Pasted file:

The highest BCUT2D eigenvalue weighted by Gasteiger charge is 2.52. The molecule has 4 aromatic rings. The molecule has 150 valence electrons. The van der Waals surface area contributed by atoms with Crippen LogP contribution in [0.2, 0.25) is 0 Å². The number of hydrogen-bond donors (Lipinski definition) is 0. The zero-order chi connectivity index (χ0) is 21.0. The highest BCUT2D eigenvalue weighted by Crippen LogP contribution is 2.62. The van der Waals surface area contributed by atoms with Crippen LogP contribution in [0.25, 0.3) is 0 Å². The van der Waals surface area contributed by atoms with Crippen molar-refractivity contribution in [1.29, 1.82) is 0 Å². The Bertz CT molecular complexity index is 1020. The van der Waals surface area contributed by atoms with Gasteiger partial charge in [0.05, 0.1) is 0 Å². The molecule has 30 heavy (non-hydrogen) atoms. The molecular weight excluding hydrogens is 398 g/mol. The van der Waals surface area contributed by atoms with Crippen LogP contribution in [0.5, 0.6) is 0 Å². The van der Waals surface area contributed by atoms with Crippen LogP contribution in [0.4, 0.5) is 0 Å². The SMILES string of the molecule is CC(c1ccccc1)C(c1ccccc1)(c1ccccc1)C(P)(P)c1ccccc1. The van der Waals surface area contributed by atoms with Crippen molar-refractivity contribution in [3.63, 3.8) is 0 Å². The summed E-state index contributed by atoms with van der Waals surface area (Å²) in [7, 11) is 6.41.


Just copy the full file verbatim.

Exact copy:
The highest BCUT2D eigenvalue weighted by Gasteiger charge is 2.52. The molecule has 4 aromatic rings. The molecule has 150 valence electrons. The van der Waals surface area contributed by atoms with Crippen LogP contribution in [0.2, 0.25) is 0 Å². The number of hydrogen-bond donors (Lipinski definition) is 0. The zero-order chi connectivity index (χ0) is 21.0. The highest BCUT2D eigenvalue weighted by Crippen LogP contribution is 2.62. The van der Waals surface area contributed by atoms with Crippen LogP contribution in [0.25, 0.3) is 0 Å². The van der Waals surface area contributed by atoms with Crippen molar-refractivity contribution in [1.29, 1.82) is 0 Å². The Bertz CT molecular complexity index is 1020. The van der Waals surface area contributed by atoms with Gasteiger partial charge in [0.05, 0.1) is 0 Å². The molecule has 30 heavy (non-hydrogen) atoms. The molecular weight excluding hydrogens is 398 g/mol. The van der Waals surface area contributed by atoms with Crippen LogP contribution in [0.5, 0.6) is 0 Å². The van der Waals surface area contributed by atoms with Crippen LogP contribution in [0.4, 0.5) is 0 Å². The SMILES string of the molecule is CC(c1ccccc1)C(c1ccccc1)(c1ccccc1)C(P)(P)c1ccccc1. The van der Waals surface area contributed by atoms with Crippen molar-refractivity contribution in [3.63, 3.8) is 0 Å². The summed E-state index contributed by atoms with van der Waals surface area (Å²) in [7, 11) is 6.41.